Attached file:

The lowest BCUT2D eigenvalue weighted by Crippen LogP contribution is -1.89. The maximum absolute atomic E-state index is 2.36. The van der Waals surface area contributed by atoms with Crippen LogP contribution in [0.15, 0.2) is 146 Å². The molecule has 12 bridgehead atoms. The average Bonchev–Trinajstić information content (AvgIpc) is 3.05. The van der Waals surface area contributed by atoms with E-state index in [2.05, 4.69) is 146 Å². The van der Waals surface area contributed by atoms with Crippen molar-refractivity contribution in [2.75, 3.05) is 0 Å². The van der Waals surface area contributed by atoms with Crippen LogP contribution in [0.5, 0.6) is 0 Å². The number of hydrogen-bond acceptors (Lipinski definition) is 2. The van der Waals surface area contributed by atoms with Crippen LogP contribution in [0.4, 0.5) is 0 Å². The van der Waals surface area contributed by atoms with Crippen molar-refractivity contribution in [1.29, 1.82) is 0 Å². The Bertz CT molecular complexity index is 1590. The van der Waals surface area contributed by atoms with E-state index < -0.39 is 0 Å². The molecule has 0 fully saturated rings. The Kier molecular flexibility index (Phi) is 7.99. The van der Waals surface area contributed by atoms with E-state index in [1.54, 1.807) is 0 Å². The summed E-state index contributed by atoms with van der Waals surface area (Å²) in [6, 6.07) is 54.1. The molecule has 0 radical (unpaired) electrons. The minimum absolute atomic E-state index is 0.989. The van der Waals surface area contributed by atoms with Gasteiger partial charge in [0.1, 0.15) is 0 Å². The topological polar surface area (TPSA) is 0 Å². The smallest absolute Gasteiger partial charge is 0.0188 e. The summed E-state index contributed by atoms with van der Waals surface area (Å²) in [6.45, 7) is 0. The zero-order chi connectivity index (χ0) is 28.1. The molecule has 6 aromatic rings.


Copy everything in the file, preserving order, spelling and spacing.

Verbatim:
The lowest BCUT2D eigenvalue weighted by Crippen LogP contribution is -1.89. The maximum absolute atomic E-state index is 2.36. The van der Waals surface area contributed by atoms with Crippen LogP contribution in [0.15, 0.2) is 146 Å². The molecule has 12 bridgehead atoms. The average Bonchev–Trinajstić information content (AvgIpc) is 3.05. The van der Waals surface area contributed by atoms with E-state index in [2.05, 4.69) is 146 Å². The van der Waals surface area contributed by atoms with Crippen molar-refractivity contribution in [2.75, 3.05) is 0 Å². The van der Waals surface area contributed by atoms with Crippen LogP contribution in [0.5, 0.6) is 0 Å². The number of hydrogen-bond acceptors (Lipinski definition) is 2. The van der Waals surface area contributed by atoms with Crippen LogP contribution in [0.4, 0.5) is 0 Å². The van der Waals surface area contributed by atoms with Crippen molar-refractivity contribution in [1.29, 1.82) is 0 Å². The Bertz CT molecular complexity index is 1590. The van der Waals surface area contributed by atoms with E-state index < -0.39 is 0 Å². The molecule has 0 fully saturated rings. The Kier molecular flexibility index (Phi) is 7.99. The van der Waals surface area contributed by atoms with E-state index in [1.54, 1.807) is 0 Å². The summed E-state index contributed by atoms with van der Waals surface area (Å²) in [6, 6.07) is 54.1. The molecule has 0 radical (unpaired) electrons. The minimum absolute atomic E-state index is 0.989. The van der Waals surface area contributed by atoms with Gasteiger partial charge in [0.1, 0.15) is 0 Å². The topological polar surface area (TPSA) is 0 Å². The smallest absolute Gasteiger partial charge is 0.0188 e. The summed E-state index contributed by atoms with van der Waals surface area (Å²) in [6.45, 7) is 0. The zero-order chi connectivity index (χ0) is 28.1. The molecule has 6 aromatic rings.